In 1999, Boeing completed the spin-off of the civilian line of helicopters to a newly formed MD Helicopter Holdings Inc., an indirect subsidiary of the Dutch company, RDM Holding Inc.

Read also: MD Helicopters to deliver Cayuse Warrior helicopters to Nigerian Army

The line included the MD 500 and variants as well as the family of derivative NOTAR aircraft that originated with Hughes Helicopters Inc. Boeing maintained the AH-64 line of helicopters and rights to the NOTAR system.

After suffering dismal commercial performance, the company was purchased in 2005 by Patriarch Partners, LLC, an investment fund.

The company was recapitalized as an independent company, MD Helicopters, Inc. MD Helicopters is based in Mesa, Arizona. Lynn Tilton, the Chief Executive Officer and sole principal of Patriarch Partners, was CEO of MD Helicopters until she relinquished control in March 2020 following bankruptcy court rulings related to Patriarch holdings.

By March 2022, the manufacturer filed for US Chapter 11 bankruptcy protection for restructuration, to be acquired by a creditor consortium led by Bardin Hill Investment Partners and MBIA Insurance, providing around $60 million of financing as debtors.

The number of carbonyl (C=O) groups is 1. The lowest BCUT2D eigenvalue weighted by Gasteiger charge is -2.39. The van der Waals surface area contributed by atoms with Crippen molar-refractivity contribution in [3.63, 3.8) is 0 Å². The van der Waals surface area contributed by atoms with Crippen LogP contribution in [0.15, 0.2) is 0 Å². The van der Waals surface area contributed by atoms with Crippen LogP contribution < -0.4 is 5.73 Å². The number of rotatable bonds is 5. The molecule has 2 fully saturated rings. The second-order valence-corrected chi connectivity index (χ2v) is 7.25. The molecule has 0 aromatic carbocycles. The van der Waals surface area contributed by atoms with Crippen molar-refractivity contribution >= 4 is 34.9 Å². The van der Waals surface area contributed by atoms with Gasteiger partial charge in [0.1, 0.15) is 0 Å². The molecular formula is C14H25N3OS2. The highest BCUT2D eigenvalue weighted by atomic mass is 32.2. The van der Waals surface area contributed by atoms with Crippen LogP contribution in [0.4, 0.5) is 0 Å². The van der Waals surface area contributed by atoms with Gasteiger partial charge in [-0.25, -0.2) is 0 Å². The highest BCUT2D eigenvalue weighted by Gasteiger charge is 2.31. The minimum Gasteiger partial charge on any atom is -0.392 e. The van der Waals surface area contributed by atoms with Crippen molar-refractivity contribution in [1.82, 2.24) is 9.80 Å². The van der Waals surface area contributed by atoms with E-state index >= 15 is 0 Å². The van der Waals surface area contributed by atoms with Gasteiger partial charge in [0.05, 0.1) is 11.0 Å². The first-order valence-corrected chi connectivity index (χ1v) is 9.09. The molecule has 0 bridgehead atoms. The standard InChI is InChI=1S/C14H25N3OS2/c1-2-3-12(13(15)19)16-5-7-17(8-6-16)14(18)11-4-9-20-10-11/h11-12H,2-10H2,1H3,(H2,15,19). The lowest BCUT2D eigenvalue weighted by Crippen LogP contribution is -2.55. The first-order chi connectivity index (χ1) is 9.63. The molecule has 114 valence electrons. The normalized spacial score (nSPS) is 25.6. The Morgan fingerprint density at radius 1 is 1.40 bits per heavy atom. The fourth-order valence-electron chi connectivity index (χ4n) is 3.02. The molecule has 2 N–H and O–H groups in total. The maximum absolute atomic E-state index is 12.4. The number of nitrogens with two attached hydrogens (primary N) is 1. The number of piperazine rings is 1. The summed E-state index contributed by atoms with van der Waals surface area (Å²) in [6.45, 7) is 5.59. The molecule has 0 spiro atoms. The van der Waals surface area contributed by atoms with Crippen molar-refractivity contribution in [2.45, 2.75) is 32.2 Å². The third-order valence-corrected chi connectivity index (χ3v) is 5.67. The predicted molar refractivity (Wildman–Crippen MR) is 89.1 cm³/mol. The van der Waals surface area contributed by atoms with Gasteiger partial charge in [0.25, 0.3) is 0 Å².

However, Nigeria has saved the company from bankruptcy with its huge order for 36 Cayuse Warrior light attack helicopters.

Cayuse Warrior plus scout/attack helicopters

Known for speed, safety, agility and the ability to operate with ease in confined spaces, the Cayuse Warrior light Attack Helicopter delivers increased operational capabilities, greater mission versatility and superior performance in the execution of a broad range of mission profiles.

Adaptable to support a wide range of training and operational missions, the MD 530F Cayuse Warrior offers a safe and efficient crew environment and mission training skills that will positively transfer to other platforms.

The MD 530 Cayuse Warrior Plus is a derivative of the original OH-6 Cayuse light observation helicopter.

Mission enhancement features in the aircraft include sensors, weapons systems, avionics improvements, armour, and increased power performance. The aircraft will be used for area security, tactical reconnaissance convoy escort, and drug interdiction missions in Nigeria.

The Nigerian selection includes a complete ILS package, spares, pilot and maintainer training, and Flight Training Device (FTD).

The MD 530F Cayuse Warrior Plus helicopter is armed with FN HMP400 LCC coaxial airborne weapon system developed by FN Herstal.